Nowadays, we take for granted that serial killers are often intelligent, well-educated men. Not so in 1888, when Jack the Ripper terrorized London. The notion that he might be a surgeon or professor was preposterous; educated men didn’t DO things like that.
I have just spelled out the most interesting idea in “From Hell,” the new Hughes Brothers examination of the Jack the Ripper case: The fact that the investigation was hampered by authorities refusing to believe the killer wasn’t a butcher or blacksmith.
(You might be tempted to think the film’s most interesting idea is the one where the lead investigator is psychic, but you’d be wrong. That’s a cop-out, because it excuses the guy from doing real police work. He just has to sit around smoking opium until a revelation comes.)
Anyway, the movie, all dark and icky, brings up the interesting idea for a minute and then leaves it alone. It focuses its energy instead on being as filthy and wretched as London was in those days, with prostitutes having sex openly in the streets and people drinking to the point of unconsciousness on a regular basis. I’m surprised a guy walking around slashing throats was even considered out of place.
The able and talented Johnny Depp plays Fred Abberline, the detective assigned to the case. His psychic powers are well-known, which is why supervisor Peter Godley (Robbie Coltrane), a rotund, Shakespeare-quoting fellow, chooses him for it.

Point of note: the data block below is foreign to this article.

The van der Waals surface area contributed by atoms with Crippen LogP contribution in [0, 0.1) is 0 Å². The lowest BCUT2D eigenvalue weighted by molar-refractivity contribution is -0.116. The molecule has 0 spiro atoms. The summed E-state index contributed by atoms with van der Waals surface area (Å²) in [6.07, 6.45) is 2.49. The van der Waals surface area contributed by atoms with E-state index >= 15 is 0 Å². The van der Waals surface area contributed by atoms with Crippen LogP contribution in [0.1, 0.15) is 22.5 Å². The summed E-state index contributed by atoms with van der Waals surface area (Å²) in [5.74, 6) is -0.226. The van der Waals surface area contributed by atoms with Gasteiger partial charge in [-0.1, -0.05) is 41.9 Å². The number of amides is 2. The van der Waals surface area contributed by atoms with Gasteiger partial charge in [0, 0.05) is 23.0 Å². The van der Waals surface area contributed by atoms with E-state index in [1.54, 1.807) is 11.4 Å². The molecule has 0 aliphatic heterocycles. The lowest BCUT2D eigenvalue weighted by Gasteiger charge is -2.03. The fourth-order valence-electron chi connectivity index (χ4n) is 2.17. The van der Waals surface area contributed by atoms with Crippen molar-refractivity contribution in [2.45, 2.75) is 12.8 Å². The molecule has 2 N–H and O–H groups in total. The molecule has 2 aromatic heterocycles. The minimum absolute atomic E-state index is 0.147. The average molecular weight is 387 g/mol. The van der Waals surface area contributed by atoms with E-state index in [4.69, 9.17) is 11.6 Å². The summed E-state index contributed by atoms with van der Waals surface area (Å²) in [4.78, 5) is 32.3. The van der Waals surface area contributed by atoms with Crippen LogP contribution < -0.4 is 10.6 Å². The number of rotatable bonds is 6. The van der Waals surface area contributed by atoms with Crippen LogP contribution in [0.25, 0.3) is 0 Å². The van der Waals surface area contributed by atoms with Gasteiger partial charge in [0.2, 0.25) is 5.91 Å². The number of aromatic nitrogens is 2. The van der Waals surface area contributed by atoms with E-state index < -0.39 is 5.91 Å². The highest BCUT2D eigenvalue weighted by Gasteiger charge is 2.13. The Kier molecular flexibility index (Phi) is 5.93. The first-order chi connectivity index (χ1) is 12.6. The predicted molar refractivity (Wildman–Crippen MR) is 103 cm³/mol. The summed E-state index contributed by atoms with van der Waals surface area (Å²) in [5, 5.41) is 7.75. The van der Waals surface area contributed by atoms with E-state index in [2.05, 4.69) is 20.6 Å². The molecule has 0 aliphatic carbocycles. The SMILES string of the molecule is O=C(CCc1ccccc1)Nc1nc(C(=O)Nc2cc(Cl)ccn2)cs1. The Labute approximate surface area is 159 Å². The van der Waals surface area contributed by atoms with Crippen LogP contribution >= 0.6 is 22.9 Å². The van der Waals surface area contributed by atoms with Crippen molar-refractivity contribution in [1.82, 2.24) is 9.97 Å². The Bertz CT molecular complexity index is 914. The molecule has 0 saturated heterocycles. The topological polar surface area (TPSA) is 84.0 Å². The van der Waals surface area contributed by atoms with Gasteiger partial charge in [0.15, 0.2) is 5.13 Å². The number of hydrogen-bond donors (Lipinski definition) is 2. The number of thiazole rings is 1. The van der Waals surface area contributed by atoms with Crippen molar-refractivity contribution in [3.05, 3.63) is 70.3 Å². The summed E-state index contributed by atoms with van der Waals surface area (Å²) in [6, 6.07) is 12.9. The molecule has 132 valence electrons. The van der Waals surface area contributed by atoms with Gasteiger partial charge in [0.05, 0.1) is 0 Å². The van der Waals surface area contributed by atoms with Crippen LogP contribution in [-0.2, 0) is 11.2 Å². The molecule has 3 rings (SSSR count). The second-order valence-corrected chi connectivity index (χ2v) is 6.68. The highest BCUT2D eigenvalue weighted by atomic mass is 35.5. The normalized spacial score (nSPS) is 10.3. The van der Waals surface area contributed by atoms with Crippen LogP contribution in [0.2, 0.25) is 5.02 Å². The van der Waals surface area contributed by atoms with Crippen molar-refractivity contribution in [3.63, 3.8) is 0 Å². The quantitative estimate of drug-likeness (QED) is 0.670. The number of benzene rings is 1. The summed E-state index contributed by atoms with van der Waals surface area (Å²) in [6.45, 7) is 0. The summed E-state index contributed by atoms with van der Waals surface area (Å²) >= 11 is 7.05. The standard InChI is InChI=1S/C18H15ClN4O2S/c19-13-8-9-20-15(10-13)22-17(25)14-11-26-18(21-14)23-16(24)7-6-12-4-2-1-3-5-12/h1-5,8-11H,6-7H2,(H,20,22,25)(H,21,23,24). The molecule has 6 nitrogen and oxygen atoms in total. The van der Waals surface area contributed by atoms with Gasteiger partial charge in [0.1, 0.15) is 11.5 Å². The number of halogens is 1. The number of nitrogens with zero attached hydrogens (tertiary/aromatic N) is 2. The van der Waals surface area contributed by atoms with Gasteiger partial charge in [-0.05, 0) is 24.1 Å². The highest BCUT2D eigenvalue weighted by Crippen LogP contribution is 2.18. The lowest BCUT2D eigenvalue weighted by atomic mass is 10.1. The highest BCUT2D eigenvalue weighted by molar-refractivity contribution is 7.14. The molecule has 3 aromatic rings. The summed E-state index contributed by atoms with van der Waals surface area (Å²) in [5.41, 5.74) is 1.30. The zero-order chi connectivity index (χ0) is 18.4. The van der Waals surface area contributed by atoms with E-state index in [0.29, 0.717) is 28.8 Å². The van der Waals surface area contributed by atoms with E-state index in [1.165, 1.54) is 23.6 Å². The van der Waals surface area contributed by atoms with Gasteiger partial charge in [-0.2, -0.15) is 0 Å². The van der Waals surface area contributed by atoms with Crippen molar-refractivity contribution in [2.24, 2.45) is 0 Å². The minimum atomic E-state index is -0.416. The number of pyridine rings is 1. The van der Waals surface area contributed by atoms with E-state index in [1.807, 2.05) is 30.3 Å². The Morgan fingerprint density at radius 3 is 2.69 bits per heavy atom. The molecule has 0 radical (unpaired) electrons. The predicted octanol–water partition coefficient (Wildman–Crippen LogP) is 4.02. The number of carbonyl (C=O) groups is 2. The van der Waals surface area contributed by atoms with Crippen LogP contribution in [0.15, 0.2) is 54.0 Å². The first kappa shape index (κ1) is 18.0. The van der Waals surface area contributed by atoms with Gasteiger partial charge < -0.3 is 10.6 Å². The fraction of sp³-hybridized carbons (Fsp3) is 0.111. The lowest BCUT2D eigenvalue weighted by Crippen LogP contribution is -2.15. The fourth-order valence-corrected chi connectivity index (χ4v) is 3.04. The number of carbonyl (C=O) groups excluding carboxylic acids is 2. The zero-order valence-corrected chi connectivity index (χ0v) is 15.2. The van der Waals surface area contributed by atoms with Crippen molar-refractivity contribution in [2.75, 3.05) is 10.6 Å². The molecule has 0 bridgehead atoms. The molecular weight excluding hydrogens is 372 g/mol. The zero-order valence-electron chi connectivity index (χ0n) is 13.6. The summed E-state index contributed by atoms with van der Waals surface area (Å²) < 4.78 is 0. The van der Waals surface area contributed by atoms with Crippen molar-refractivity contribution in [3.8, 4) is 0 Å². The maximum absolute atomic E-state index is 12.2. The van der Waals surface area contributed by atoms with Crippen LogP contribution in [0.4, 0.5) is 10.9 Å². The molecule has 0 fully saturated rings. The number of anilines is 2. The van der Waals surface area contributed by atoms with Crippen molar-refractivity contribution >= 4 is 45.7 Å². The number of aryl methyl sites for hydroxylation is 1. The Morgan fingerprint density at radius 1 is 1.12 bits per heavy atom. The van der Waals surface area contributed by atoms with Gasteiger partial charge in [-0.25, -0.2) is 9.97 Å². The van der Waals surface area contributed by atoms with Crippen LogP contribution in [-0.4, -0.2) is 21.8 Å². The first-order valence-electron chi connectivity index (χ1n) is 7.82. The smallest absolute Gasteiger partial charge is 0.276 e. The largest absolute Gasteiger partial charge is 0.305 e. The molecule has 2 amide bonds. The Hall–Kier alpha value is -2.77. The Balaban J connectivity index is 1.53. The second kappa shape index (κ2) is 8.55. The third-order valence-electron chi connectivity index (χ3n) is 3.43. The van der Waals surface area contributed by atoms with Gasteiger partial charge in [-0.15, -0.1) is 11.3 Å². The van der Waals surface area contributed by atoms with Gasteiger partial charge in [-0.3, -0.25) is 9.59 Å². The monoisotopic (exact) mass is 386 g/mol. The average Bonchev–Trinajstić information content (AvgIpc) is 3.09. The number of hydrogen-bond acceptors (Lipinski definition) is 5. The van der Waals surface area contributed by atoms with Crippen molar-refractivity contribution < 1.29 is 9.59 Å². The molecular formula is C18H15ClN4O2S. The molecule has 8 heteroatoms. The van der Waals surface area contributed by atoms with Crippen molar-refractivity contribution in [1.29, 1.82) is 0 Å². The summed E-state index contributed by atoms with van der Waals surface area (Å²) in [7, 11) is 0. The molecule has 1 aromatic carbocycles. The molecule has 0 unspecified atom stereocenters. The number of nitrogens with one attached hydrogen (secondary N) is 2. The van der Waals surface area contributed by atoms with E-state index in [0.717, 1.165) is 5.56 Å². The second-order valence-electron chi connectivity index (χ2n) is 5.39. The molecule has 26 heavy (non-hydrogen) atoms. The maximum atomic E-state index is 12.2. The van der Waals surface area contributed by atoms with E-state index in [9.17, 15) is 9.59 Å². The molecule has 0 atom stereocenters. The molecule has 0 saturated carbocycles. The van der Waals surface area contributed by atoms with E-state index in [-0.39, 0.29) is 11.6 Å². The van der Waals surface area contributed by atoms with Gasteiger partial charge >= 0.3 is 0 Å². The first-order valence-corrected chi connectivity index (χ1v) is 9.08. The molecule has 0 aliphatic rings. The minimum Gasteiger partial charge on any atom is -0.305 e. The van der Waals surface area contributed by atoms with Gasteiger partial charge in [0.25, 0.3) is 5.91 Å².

The victims are prostitutes, who are in a plight already because they owe money to someone named McQueen and his band of bad guys. The leader of the whores is Mary Kelly, played by Heather Graham in what is supposed to be an Irish accent but instead sounds like Heather Graham trying to do an English accent but not trying very hard. One by one the ladies are picked off by the Ripper, who removes organs from them with precise skill.
It’s clear we’re supposed to try to guess who the killer is, because whenever we see him, the Hugheses make an obvious effort not to show his face. Which is why I was so disappointed to have guessed his identity so early on. Oh, well. Maybe I see too many movies.
I definitely see too many movies like this one: great costumes and set designs, solid acting (including Ian Holm as a helpful royal physician), a tense moment or two, and then it all adds up to nothing. The first two-thirds are fairly entertaining (in a macabre, gruesome kind of way) but only because we expect there to be a payoff. When it doesn’t come, we wonder what the point was. Why did we watch this? Even if the announcement of the Ripper’s identity is a surprise to you, I suspect you’ll find the whole thing unsatisfying and the ending unnecessarily grim.
C (; )